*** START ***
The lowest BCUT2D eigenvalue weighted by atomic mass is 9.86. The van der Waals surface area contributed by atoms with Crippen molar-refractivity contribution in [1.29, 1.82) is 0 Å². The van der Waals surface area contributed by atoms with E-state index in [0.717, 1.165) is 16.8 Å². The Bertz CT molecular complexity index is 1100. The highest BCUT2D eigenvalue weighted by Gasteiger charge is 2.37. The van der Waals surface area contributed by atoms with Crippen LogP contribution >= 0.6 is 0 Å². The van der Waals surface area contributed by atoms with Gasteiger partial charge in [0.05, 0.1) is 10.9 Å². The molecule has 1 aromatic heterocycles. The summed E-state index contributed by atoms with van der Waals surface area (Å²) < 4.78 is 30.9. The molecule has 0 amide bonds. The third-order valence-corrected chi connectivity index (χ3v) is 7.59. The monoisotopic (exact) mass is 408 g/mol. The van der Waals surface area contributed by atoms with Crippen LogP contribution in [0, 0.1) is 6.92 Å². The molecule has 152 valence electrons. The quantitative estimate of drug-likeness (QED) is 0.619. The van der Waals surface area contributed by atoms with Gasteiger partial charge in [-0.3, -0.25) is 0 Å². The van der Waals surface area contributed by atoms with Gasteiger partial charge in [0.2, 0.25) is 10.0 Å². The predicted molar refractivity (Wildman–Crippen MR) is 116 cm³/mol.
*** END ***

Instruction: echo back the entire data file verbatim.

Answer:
The lowest BCUT2D eigenvalue weighted by atomic mass is 9.86. The van der Waals surface area contributed by atoms with Crippen molar-refractivity contribution in [1.29, 1.82) is 0 Å². The van der Waals surface area contributed by atoms with E-state index in [0.717, 1.165) is 16.8 Å². The Bertz CT molecular complexity index is 1100. The highest BCUT2D eigenvalue weighted by Gasteiger charge is 2.37. The van der Waals surface area contributed by atoms with Crippen LogP contribution >= 0.6 is 0 Å². The van der Waals surface area contributed by atoms with Gasteiger partial charge in [0.05, 0.1) is 10.9 Å². The molecule has 1 aromatic heterocycles. The summed E-state index contributed by atoms with van der Waals surface area (Å²) < 4.78 is 30.9. The molecule has 0 amide bonds. The third-order valence-corrected chi connectivity index (χ3v) is 7.59. The monoisotopic (exact) mass is 408 g/mol. The van der Waals surface area contributed by atoms with Crippen LogP contribution in [0, 0.1) is 6.92 Å². The molecule has 152 valence electrons. The quantitative estimate of drug-likeness (QED) is 0.619. The van der Waals surface area contributed by atoms with Gasteiger partial charge in [-0.3, -0.25) is 0 Å². The van der Waals surface area contributed by atoms with Gasteiger partial charge in [0.2, 0.25) is 10.0 Å². The predicted molar refractivity (Wildman–Crippen MR) is 116 cm³/mol.